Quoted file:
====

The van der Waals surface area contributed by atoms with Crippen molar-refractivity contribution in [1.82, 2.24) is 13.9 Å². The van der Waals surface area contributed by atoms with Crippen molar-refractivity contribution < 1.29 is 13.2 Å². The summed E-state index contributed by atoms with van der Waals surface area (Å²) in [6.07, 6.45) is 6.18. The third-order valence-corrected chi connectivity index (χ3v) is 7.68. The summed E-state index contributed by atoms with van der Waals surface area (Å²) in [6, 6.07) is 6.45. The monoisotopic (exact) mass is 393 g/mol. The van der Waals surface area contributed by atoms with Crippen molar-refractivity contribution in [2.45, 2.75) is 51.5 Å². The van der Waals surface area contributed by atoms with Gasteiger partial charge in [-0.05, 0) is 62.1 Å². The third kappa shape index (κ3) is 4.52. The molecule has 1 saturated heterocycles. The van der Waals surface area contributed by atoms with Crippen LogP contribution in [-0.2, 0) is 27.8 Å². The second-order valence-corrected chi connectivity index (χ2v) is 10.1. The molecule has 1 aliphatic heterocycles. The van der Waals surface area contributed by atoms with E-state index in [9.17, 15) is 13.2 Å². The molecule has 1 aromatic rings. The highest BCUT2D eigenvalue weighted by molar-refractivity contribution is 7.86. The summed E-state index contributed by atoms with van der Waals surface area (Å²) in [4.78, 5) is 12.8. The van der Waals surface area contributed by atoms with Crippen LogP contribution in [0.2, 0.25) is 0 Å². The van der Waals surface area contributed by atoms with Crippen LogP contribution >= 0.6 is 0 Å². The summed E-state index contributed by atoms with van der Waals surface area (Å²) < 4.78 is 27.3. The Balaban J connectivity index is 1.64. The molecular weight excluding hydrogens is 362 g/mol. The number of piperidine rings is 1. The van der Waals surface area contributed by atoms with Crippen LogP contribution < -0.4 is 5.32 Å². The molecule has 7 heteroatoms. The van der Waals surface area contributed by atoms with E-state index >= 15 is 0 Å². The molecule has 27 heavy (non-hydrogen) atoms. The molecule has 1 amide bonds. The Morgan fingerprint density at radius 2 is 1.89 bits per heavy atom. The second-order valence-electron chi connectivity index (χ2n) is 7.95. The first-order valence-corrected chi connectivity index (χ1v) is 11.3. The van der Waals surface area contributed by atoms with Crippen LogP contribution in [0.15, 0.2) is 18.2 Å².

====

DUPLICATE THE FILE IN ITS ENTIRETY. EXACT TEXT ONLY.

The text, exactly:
The van der Waals surface area contributed by atoms with Crippen molar-refractivity contribution in [1.82, 2.24) is 13.9 Å². The van der Waals surface area contributed by atoms with Crippen molar-refractivity contribution < 1.29 is 13.2 Å². The summed E-state index contributed by atoms with van der Waals surface area (Å²) in [6.07, 6.45) is 6.18. The third-order valence-corrected chi connectivity index (χ3v) is 7.68. The summed E-state index contributed by atoms with van der Waals surface area (Å²) in [6, 6.07) is 6.45. The monoisotopic (exact) mass is 393 g/mol. The van der Waals surface area contributed by atoms with Crippen molar-refractivity contribution in [2.45, 2.75) is 51.5 Å². The van der Waals surface area contributed by atoms with Gasteiger partial charge in [-0.05, 0) is 62.1 Å². The third kappa shape index (κ3) is 4.52. The molecule has 1 saturated heterocycles. The van der Waals surface area contributed by atoms with Crippen LogP contribution in [-0.2, 0) is 27.8 Å². The second-order valence-corrected chi connectivity index (χ2v) is 10.1. The molecule has 1 aliphatic heterocycles. The van der Waals surface area contributed by atoms with E-state index in [9.17, 15) is 13.2 Å². The molecule has 1 aromatic rings. The highest BCUT2D eigenvalue weighted by molar-refractivity contribution is 7.86. The summed E-state index contributed by atoms with van der Waals surface area (Å²) in [4.78, 5) is 12.8. The van der Waals surface area contributed by atoms with Crippen LogP contribution in [0.2, 0.25) is 0 Å². The van der Waals surface area contributed by atoms with Crippen LogP contribution >= 0.6 is 0 Å². The summed E-state index contributed by atoms with van der Waals surface area (Å²) < 4.78 is 27.3. The Balaban J connectivity index is 1.64. The molecular weight excluding hydrogens is 362 g/mol. The number of piperidine rings is 1. The van der Waals surface area contributed by atoms with Crippen LogP contribution < -0.4 is 5.32 Å². The molecule has 7 heteroatoms. The van der Waals surface area contributed by atoms with E-state index >= 15 is 0 Å². The molecule has 27 heavy (non-hydrogen) atoms. The molecule has 1 amide bonds. The Morgan fingerprint density at radius 2 is 1.89 bits per heavy atom. The second-order valence-electron chi connectivity index (χ2n) is 7.95. The first-order valence-corrected chi connectivity index (χ1v) is 11.3. The van der Waals surface area contributed by atoms with Crippen LogP contribution in [0.15, 0.2) is 18.2 Å².